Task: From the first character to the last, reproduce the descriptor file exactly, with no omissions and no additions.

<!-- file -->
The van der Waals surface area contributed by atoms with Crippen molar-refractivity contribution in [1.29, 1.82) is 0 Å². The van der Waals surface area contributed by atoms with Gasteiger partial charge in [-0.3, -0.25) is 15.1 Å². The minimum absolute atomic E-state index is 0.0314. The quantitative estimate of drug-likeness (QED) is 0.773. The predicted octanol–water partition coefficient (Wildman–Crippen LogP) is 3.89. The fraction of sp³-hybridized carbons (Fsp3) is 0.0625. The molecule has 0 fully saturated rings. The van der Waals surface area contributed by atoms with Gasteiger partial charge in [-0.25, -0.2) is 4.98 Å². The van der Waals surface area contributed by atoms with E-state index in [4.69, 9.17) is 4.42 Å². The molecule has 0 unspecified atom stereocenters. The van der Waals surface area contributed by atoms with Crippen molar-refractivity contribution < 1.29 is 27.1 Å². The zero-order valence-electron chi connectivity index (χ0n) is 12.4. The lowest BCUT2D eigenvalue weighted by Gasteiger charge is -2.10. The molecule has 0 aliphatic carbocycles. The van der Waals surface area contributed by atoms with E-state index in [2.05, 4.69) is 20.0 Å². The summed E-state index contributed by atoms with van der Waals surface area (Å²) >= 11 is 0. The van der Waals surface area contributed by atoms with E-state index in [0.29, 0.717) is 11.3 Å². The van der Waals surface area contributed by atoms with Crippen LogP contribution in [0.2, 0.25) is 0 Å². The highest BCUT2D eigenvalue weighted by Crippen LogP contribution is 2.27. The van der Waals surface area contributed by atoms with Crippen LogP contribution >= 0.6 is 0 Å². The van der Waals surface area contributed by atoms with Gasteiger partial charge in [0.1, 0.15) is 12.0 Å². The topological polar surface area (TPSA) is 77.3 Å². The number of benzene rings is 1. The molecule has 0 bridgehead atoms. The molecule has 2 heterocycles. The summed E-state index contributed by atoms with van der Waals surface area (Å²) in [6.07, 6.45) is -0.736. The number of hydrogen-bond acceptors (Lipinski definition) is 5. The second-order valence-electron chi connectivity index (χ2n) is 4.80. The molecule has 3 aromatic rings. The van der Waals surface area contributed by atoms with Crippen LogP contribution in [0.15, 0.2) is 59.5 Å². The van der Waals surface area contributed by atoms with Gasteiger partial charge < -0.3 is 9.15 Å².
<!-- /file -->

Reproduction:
The van der Waals surface area contributed by atoms with Crippen molar-refractivity contribution in [1.29, 1.82) is 0 Å². The van der Waals surface area contributed by atoms with Gasteiger partial charge in [-0.3, -0.25) is 15.1 Å². The minimum absolute atomic E-state index is 0.0314. The quantitative estimate of drug-likeness (QED) is 0.773. The predicted octanol–water partition coefficient (Wildman–Crippen LogP) is 3.89. The fraction of sp³-hybridized carbons (Fsp3) is 0.0625. The molecule has 0 fully saturated rings. The van der Waals surface area contributed by atoms with Gasteiger partial charge in [-0.25, -0.2) is 4.98 Å². The van der Waals surface area contributed by atoms with E-state index in [4.69, 9.17) is 4.42 Å². The molecule has 0 unspecified atom stereocenters. The van der Waals surface area contributed by atoms with Crippen molar-refractivity contribution < 1.29 is 27.1 Å². The zero-order valence-electron chi connectivity index (χ0n) is 12.4. The lowest BCUT2D eigenvalue weighted by Gasteiger charge is -2.10. The molecule has 0 aliphatic carbocycles. The van der Waals surface area contributed by atoms with E-state index in [2.05, 4.69) is 20.0 Å². The summed E-state index contributed by atoms with van der Waals surface area (Å²) >= 11 is 0. The van der Waals surface area contributed by atoms with E-state index in [0.29, 0.717) is 11.3 Å². The van der Waals surface area contributed by atoms with Crippen LogP contribution in [0.2, 0.25) is 0 Å². The highest BCUT2D eigenvalue weighted by Crippen LogP contribution is 2.27. The van der Waals surface area contributed by atoms with Crippen LogP contribution >= 0.6 is 0 Å². The van der Waals surface area contributed by atoms with Gasteiger partial charge in [0.1, 0.15) is 12.0 Å². The topological polar surface area (TPSA) is 77.3 Å². The number of benzene rings is 1. The molecule has 0 bridgehead atoms. The molecule has 2 heterocycles. The summed E-state index contributed by atoms with van der Waals surface area (Å²) in [6.07, 6.45) is -0.736. The number of hydrogen-bond acceptors (Lipinski definition) is 5. The second-order valence-electron chi connectivity index (χ2n) is 4.80. The molecule has 3 aromatic rings. The van der Waals surface area contributed by atoms with Crippen LogP contribution in [0.15, 0.2) is 59.5 Å². The van der Waals surface area contributed by atoms with Gasteiger partial charge < -0.3 is 9.15 Å².